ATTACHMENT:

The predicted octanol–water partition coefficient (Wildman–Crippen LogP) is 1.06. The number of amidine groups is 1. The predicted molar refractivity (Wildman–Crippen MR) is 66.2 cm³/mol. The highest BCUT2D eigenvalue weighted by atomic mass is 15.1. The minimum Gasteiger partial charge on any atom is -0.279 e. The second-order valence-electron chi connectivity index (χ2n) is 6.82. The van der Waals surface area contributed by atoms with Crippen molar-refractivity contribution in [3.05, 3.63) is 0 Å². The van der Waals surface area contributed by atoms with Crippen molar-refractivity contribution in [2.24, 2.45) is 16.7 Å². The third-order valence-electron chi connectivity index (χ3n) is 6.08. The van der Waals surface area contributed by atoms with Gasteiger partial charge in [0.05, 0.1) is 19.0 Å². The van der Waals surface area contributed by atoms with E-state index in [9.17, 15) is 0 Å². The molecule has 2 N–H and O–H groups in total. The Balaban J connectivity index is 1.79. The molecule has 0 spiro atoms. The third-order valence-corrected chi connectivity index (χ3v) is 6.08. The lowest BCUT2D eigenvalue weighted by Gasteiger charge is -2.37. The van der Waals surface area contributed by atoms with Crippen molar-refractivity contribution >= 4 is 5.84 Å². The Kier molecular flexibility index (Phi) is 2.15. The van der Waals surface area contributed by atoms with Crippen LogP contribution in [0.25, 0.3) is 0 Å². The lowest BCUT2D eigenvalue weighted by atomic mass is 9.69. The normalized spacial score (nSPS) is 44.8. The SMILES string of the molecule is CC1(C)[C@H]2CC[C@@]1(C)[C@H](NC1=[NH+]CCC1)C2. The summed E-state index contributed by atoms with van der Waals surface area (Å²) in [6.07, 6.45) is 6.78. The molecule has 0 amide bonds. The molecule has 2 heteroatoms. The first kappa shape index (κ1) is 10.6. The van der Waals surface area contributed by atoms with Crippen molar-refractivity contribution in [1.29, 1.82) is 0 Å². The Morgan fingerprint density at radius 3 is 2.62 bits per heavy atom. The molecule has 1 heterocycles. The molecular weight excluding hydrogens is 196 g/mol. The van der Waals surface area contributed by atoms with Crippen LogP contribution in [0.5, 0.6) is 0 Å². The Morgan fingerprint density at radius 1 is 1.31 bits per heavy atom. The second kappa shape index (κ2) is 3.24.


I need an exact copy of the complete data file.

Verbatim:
The predicted octanol–water partition coefficient (Wildman–Crippen LogP) is 1.06. The number of amidine groups is 1. The predicted molar refractivity (Wildman–Crippen MR) is 66.2 cm³/mol. The highest BCUT2D eigenvalue weighted by atomic mass is 15.1. The minimum Gasteiger partial charge on any atom is -0.279 e. The second-order valence-electron chi connectivity index (χ2n) is 6.82. The van der Waals surface area contributed by atoms with Crippen molar-refractivity contribution in [3.05, 3.63) is 0 Å². The van der Waals surface area contributed by atoms with Crippen molar-refractivity contribution in [2.24, 2.45) is 16.7 Å². The third-order valence-electron chi connectivity index (χ3n) is 6.08. The van der Waals surface area contributed by atoms with Gasteiger partial charge in [0.05, 0.1) is 19.0 Å². The van der Waals surface area contributed by atoms with E-state index in [9.17, 15) is 0 Å². The molecule has 2 N–H and O–H groups in total. The Balaban J connectivity index is 1.79. The molecule has 0 spiro atoms. The third-order valence-corrected chi connectivity index (χ3v) is 6.08. The lowest BCUT2D eigenvalue weighted by Gasteiger charge is -2.37. The van der Waals surface area contributed by atoms with Crippen molar-refractivity contribution >= 4 is 5.84 Å². The Kier molecular flexibility index (Phi) is 2.15. The van der Waals surface area contributed by atoms with Crippen LogP contribution in [0.25, 0.3) is 0 Å². The lowest BCUT2D eigenvalue weighted by atomic mass is 9.69. The normalized spacial score (nSPS) is 44.8. The SMILES string of the molecule is CC1(C)[C@H]2CC[C@@]1(C)[C@H](NC1=[NH+]CCC1)C2. The summed E-state index contributed by atoms with van der Waals surface area (Å²) in [6.07, 6.45) is 6.78. The molecule has 0 amide bonds. The molecule has 2 heteroatoms. The first kappa shape index (κ1) is 10.6. The van der Waals surface area contributed by atoms with Crippen molar-refractivity contribution in [1.29, 1.82) is 0 Å². The Morgan fingerprint density at radius 3 is 2.62 bits per heavy atom. The molecule has 1 heterocycles. The molecular weight excluding hydrogens is 196 g/mol. The van der Waals surface area contributed by atoms with Crippen LogP contribution in [0.5, 0.6) is 0 Å². The Morgan fingerprint density at radius 1 is 1.31 bits per heavy atom. The second kappa shape index (κ2) is 3.24.